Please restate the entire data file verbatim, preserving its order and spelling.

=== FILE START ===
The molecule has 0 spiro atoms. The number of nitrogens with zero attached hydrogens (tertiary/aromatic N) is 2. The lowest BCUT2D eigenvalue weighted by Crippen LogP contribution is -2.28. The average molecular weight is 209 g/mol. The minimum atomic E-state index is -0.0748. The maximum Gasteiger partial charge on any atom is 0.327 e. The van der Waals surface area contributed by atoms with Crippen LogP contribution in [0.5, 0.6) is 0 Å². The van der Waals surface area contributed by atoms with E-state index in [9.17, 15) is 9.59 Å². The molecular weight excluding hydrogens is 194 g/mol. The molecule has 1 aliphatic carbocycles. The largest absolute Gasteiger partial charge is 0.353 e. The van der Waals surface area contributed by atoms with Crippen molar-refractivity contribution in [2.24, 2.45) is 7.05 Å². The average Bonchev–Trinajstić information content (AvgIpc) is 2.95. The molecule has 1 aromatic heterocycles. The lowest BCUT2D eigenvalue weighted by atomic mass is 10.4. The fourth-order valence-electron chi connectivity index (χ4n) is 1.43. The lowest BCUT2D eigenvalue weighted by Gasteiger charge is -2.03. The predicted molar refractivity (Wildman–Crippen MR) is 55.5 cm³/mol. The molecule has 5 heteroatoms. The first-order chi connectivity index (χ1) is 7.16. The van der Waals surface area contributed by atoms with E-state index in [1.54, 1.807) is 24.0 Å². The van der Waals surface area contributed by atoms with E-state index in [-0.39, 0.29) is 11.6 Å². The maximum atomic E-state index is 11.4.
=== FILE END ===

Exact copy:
The molecule has 0 spiro atoms. The number of nitrogens with zero attached hydrogens (tertiary/aromatic N) is 2. The lowest BCUT2D eigenvalue weighted by Crippen LogP contribution is -2.28. The average molecular weight is 209 g/mol. The minimum atomic E-state index is -0.0748. The maximum Gasteiger partial charge on any atom is 0.327 e. The van der Waals surface area contributed by atoms with Crippen LogP contribution in [0.5, 0.6) is 0 Å². The van der Waals surface area contributed by atoms with E-state index in [9.17, 15) is 9.59 Å². The molecular weight excluding hydrogens is 194 g/mol. The molecule has 1 aliphatic carbocycles. The largest absolute Gasteiger partial charge is 0.353 e. The van der Waals surface area contributed by atoms with Crippen molar-refractivity contribution in [2.24, 2.45) is 7.05 Å². The average Bonchev–Trinajstić information content (AvgIpc) is 2.95. The molecule has 1 aromatic heterocycles. The lowest BCUT2D eigenvalue weighted by atomic mass is 10.4. The fourth-order valence-electron chi connectivity index (χ4n) is 1.43. The lowest BCUT2D eigenvalue weighted by Gasteiger charge is -2.03. The predicted molar refractivity (Wildman–Crippen MR) is 55.5 cm³/mol. The molecule has 5 heteroatoms. The first-order chi connectivity index (χ1) is 7.16. The van der Waals surface area contributed by atoms with E-state index in [1.54, 1.807) is 24.0 Å². The van der Waals surface area contributed by atoms with E-state index in [-0.39, 0.29) is 11.6 Å². The maximum atomic E-state index is 11.4.